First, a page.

A special needs trust can provide important protections for someone who is disabled and who needs to qualify for Medicaid benefits. Special needs trusts can be used to protect assets owned or acquired by someone with disabilities. However, there are specific rules that must be followed for trust creation.
Nirenstein, Horowitz & Associates can provide insight into what special needs trusts are and how this type of trust is used. We can also explain the different types of special needs trusts, including a first party special needs trust and a third party special needs trust.
When you have decided what type of trust is the right one for your specific situation, we can help you to create it. Give us a call today to learn more.
Why Create a Special Needs Trust?
It is important to create a special needs trust if you have a person in your life who you care about who has a disabling condition. If you want to give a financial gift during your lifetime (an inter vivos gift) or you want to give a financial gift after your death to the person with disabilities, you must make sure you understand how your gift will affect eligibility for mean-tested benefits provided by the government.
The government provides Medicaid coverage, which pays for medical treatments. The government also provides Supplemental Security Income (SSI). SSI pays a monthly stipend to someone with a long-term disability. Both programs are for the needy, and this means there are resource and income limits. If you give a gift to someone with a disability and the gift is valuable, it could count as a resource and could lead to a loss of benefits.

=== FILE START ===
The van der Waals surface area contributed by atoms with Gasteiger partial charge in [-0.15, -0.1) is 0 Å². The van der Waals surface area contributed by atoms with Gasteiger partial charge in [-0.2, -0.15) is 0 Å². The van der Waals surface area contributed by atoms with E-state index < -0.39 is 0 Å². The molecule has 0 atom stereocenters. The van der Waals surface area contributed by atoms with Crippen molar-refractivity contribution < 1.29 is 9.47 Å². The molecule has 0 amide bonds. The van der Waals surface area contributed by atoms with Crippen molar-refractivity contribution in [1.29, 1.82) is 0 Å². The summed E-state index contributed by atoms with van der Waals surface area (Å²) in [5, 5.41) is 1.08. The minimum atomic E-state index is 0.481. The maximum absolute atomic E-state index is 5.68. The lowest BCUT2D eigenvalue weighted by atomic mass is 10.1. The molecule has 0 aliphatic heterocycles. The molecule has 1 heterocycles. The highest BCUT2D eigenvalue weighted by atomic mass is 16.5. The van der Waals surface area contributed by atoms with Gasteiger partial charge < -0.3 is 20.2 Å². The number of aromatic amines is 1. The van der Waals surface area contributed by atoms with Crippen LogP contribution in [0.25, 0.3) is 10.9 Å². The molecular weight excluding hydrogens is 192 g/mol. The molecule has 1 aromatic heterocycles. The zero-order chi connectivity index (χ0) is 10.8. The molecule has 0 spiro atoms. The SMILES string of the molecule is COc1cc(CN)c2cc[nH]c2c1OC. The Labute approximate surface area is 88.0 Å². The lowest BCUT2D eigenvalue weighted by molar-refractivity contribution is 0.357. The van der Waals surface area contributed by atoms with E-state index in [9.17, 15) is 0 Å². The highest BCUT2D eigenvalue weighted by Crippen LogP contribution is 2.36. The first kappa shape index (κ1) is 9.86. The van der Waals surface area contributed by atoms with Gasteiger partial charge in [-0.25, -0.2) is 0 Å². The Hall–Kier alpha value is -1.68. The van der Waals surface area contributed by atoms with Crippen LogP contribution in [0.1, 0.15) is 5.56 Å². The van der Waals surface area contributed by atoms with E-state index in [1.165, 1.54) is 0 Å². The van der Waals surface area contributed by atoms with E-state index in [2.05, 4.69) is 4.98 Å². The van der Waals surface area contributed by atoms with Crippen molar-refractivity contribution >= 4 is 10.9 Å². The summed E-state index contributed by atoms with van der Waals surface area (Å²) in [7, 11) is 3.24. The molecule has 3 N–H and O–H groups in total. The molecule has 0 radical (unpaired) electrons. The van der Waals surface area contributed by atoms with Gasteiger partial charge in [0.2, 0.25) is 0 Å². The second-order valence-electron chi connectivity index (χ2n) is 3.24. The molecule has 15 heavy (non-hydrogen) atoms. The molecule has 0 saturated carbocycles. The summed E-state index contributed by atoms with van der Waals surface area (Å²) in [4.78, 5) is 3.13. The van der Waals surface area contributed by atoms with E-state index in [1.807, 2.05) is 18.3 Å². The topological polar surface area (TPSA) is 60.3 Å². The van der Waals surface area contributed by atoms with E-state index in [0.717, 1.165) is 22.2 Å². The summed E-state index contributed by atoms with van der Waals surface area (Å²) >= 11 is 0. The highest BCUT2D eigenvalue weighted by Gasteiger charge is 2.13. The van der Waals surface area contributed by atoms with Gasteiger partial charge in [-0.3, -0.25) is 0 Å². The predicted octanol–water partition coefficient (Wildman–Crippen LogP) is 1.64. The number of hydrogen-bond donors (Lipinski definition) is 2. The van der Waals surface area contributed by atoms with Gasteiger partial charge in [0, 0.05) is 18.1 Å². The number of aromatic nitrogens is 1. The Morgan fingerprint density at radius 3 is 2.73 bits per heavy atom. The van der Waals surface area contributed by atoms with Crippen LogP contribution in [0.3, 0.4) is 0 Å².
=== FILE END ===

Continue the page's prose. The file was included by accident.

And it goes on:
You don’t want to be responsible for a loss of benefits, so you need to structure ownership of the gift you give so that doesn’t happen. Creating a special needs trust is often the answer. Assets held in a special needs trust aren’t going to be considered resources, so Medicaid and SSI eligibility won’t be affected.
Creating a special needs trust also lets you name a trustee, who will manage the assets you put into the trust on behalf of the disabled beneficiary of the trust. The trust beneficiary may not be able to manage the money you are leaving behind, but the trustee should be someone who can care for and monitor the value of investments.
You can provide specific instructions on how the money and assets in the trust are to be used, and the trustee has a fiduciary duty to follow the trust document and use the funds to benefit the person with disabilities who you have tried to provide for.
What are the Differences in First Party vs. Third Party Special Needs Trusts?
When you are creating a special needs trust, often the goal is for you to be able to make a financial gift and ensure the gift is used to benefit the person you love with disabilities. However, this is not the only situation in which a special needs trust may be created. A special needs trust may also be appropriate or necessary if the person with the disability obtains a large amount of money or property of their own.
The property of the person with the disability should also be protected, and should be managed appropriately. To make this possible, a first party special needs trust can be created. First party special needs trusts can be created by the beneficiary’s parent or guardian, by the beneficiary’s grandparent, or by the court. This type of trust is often funded with money received from a personal injury settlement, if an injury caused the disability.
First and third party special needs trusts are different in lots of ways, in addition to the fact third party trusts are funded by a third party and first party trusts are funded by the person with the disability. The money in a third party special needs trust, for example, can be used to support the person with disabilities during his life and can then be transferred to a chosen recipient after the death of the person with special needs. Those who want to make a financial gift to someone who is disabled should consult with a special needs trust lawyer as soon as possible for help.
Getting Help Creating a Special Needs Trust
If you need to create a first party special needs trust or a third party special needs trust in Hartford, Westport, or surrounding areas throughout Connecticut, Nirenstein, Horowitz & Associates can help. Give us a call today at 860-548-1000 or contact us online to learn more about the assistance that we can provide with trust creation.